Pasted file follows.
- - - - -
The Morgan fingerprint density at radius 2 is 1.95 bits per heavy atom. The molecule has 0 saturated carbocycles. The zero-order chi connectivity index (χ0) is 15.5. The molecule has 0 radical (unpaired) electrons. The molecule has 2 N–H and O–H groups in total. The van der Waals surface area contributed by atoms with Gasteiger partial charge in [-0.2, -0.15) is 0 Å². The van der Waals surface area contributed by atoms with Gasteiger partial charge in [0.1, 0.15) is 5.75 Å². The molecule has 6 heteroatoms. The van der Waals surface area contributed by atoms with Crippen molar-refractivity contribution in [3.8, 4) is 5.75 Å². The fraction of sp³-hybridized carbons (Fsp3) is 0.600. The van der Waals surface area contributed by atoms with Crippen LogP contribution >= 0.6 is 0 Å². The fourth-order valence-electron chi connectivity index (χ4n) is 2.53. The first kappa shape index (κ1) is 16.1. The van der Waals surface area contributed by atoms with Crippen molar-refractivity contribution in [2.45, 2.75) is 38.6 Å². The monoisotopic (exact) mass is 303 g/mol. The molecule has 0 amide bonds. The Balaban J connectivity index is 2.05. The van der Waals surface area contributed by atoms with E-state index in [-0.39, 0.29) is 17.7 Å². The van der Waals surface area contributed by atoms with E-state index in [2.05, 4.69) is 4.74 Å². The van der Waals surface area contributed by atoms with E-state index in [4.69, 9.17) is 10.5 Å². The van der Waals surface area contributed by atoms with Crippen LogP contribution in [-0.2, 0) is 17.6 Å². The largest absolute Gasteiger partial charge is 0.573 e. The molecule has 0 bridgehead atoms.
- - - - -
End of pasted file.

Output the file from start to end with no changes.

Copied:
The Morgan fingerprint density at radius 2 is 1.95 bits per heavy atom. The molecule has 0 saturated carbocycles. The zero-order chi connectivity index (χ0) is 15.5. The molecule has 0 radical (unpaired) electrons. The molecule has 2 N–H and O–H groups in total. The van der Waals surface area contributed by atoms with Gasteiger partial charge in [-0.2, -0.15) is 0 Å². The van der Waals surface area contributed by atoms with Gasteiger partial charge in [0.1, 0.15) is 5.75 Å². The molecule has 6 heteroatoms. The van der Waals surface area contributed by atoms with Crippen molar-refractivity contribution in [3.8, 4) is 5.75 Å². The fraction of sp³-hybridized carbons (Fsp3) is 0.600. The van der Waals surface area contributed by atoms with Crippen LogP contribution >= 0.6 is 0 Å². The fourth-order valence-electron chi connectivity index (χ4n) is 2.53. The first kappa shape index (κ1) is 16.1. The van der Waals surface area contributed by atoms with Crippen molar-refractivity contribution in [2.45, 2.75) is 38.6 Å². The monoisotopic (exact) mass is 303 g/mol. The molecule has 0 amide bonds. The Balaban J connectivity index is 2.05. The van der Waals surface area contributed by atoms with E-state index in [-0.39, 0.29) is 17.7 Å². The van der Waals surface area contributed by atoms with E-state index in [2.05, 4.69) is 4.74 Å². The van der Waals surface area contributed by atoms with E-state index in [4.69, 9.17) is 10.5 Å². The van der Waals surface area contributed by atoms with Crippen LogP contribution in [-0.2, 0) is 17.6 Å². The largest absolute Gasteiger partial charge is 0.573 e. The molecule has 0 bridgehead atoms.